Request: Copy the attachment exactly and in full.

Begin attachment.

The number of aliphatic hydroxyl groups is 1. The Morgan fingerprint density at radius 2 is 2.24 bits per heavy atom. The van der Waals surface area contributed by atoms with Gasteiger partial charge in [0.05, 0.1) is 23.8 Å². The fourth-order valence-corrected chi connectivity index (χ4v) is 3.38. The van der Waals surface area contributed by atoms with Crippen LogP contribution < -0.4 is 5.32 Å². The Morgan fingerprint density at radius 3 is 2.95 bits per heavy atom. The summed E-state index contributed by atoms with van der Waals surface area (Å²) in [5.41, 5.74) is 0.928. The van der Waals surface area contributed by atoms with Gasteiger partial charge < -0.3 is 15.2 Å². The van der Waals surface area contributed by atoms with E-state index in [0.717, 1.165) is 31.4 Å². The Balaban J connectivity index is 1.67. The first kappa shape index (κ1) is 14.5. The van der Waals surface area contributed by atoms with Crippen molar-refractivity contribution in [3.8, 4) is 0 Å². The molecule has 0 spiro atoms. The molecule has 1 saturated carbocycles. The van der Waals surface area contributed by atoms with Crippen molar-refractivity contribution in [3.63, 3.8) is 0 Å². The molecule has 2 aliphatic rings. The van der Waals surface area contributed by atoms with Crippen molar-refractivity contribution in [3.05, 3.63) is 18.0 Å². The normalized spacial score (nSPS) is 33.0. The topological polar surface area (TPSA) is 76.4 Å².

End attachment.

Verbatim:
The number of aliphatic hydroxyl groups is 1. The Morgan fingerprint density at radius 2 is 2.24 bits per heavy atom. The van der Waals surface area contributed by atoms with Gasteiger partial charge in [0.05, 0.1) is 23.8 Å². The fourth-order valence-corrected chi connectivity index (χ4v) is 3.38. The van der Waals surface area contributed by atoms with Crippen LogP contribution < -0.4 is 5.32 Å². The Morgan fingerprint density at radius 3 is 2.95 bits per heavy atom. The summed E-state index contributed by atoms with van der Waals surface area (Å²) in [5.41, 5.74) is 0.928. The van der Waals surface area contributed by atoms with Gasteiger partial charge < -0.3 is 15.2 Å². The van der Waals surface area contributed by atoms with E-state index in [0.717, 1.165) is 31.4 Å². The Balaban J connectivity index is 1.67. The first kappa shape index (κ1) is 14.5. The van der Waals surface area contributed by atoms with Crippen molar-refractivity contribution in [3.8, 4) is 0 Å². The molecule has 0 spiro atoms. The molecule has 1 saturated carbocycles. The van der Waals surface area contributed by atoms with Crippen molar-refractivity contribution in [3.63, 3.8) is 0 Å². The molecule has 2 aliphatic rings. The van der Waals surface area contributed by atoms with Crippen molar-refractivity contribution in [3.05, 3.63) is 18.0 Å². The normalized spacial score (nSPS) is 33.0. The topological polar surface area (TPSA) is 76.4 Å².